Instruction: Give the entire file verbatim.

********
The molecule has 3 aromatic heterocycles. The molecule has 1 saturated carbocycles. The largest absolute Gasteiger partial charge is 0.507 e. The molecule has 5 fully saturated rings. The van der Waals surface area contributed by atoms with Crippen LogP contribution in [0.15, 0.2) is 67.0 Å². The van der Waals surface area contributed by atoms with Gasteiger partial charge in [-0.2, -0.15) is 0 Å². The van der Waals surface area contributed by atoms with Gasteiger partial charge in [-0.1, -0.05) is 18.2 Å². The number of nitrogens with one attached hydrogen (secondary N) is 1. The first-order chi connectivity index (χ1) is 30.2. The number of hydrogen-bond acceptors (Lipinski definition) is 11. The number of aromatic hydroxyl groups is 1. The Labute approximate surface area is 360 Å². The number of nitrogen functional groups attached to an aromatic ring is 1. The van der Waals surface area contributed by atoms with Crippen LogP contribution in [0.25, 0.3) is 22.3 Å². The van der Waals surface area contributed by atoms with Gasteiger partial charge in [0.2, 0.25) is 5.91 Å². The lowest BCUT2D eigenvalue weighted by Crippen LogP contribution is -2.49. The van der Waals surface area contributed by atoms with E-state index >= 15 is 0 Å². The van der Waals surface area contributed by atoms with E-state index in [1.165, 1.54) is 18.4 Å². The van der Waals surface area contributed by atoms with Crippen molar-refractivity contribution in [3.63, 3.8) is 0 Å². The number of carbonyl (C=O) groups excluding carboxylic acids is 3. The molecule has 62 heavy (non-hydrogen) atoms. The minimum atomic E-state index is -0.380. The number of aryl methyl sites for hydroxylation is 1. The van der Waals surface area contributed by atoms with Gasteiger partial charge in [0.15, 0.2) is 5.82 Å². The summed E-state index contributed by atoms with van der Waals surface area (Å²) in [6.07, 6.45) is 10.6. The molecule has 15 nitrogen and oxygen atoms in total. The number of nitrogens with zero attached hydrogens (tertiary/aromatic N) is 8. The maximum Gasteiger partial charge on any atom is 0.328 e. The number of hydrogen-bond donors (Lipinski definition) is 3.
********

The molecule has 3 aromatic heterocycles. The molecule has 1 saturated carbocycles. The largest absolute Gasteiger partial charge is 0.507 e. The molecule has 5 fully saturated rings. The van der Waals surface area contributed by atoms with Crippen LogP contribution in [0.15, 0.2) is 67.0 Å². The van der Waals surface area contributed by atoms with Gasteiger partial charge in [-0.2, -0.15) is 0 Å². The van der Waals surface area contributed by atoms with Gasteiger partial charge in [-0.1, -0.05) is 18.2 Å². The number of nitrogens with one attached hydrogen (secondary N) is 1. The first-order chi connectivity index (χ1) is 30.2. The number of hydrogen-bond acceptors (Lipinski definition) is 11. The number of aromatic hydroxyl groups is 1. The Labute approximate surface area is 360 Å². The number of nitrogen functional groups attached to an aromatic ring is 1. The van der Waals surface area contributed by atoms with Crippen LogP contribution in [0.25, 0.3) is 22.3 Å². The van der Waals surface area contributed by atoms with Gasteiger partial charge in [0.2, 0.25) is 5.91 Å². The lowest BCUT2D eigenvalue weighted by Crippen LogP contribution is -2.49. The van der Waals surface area contributed by atoms with E-state index >= 15 is 0 Å². The van der Waals surface area contributed by atoms with E-state index in [1.165, 1.54) is 18.4 Å². The van der Waals surface area contributed by atoms with Crippen molar-refractivity contribution in [3.63, 3.8) is 0 Å². The number of carbonyl (C=O) groups excluding carboxylic acids is 3. The molecule has 62 heavy (non-hydrogen) atoms. The minimum atomic E-state index is -0.380. The number of aryl methyl sites for hydroxylation is 1. The van der Waals surface area contributed by atoms with Gasteiger partial charge in [0.15, 0.2) is 5.82 Å². The summed E-state index contributed by atoms with van der Waals surface area (Å²) in [6.07, 6.45) is 10.6. The molecule has 15 nitrogen and oxygen atoms in total. The number of nitrogens with zero attached hydrogens (tertiary/aromatic N) is 8. The maximum Gasteiger partial charge on any atom is 0.328 e. The number of hydrogen-bond donors (Lipinski definition) is 3.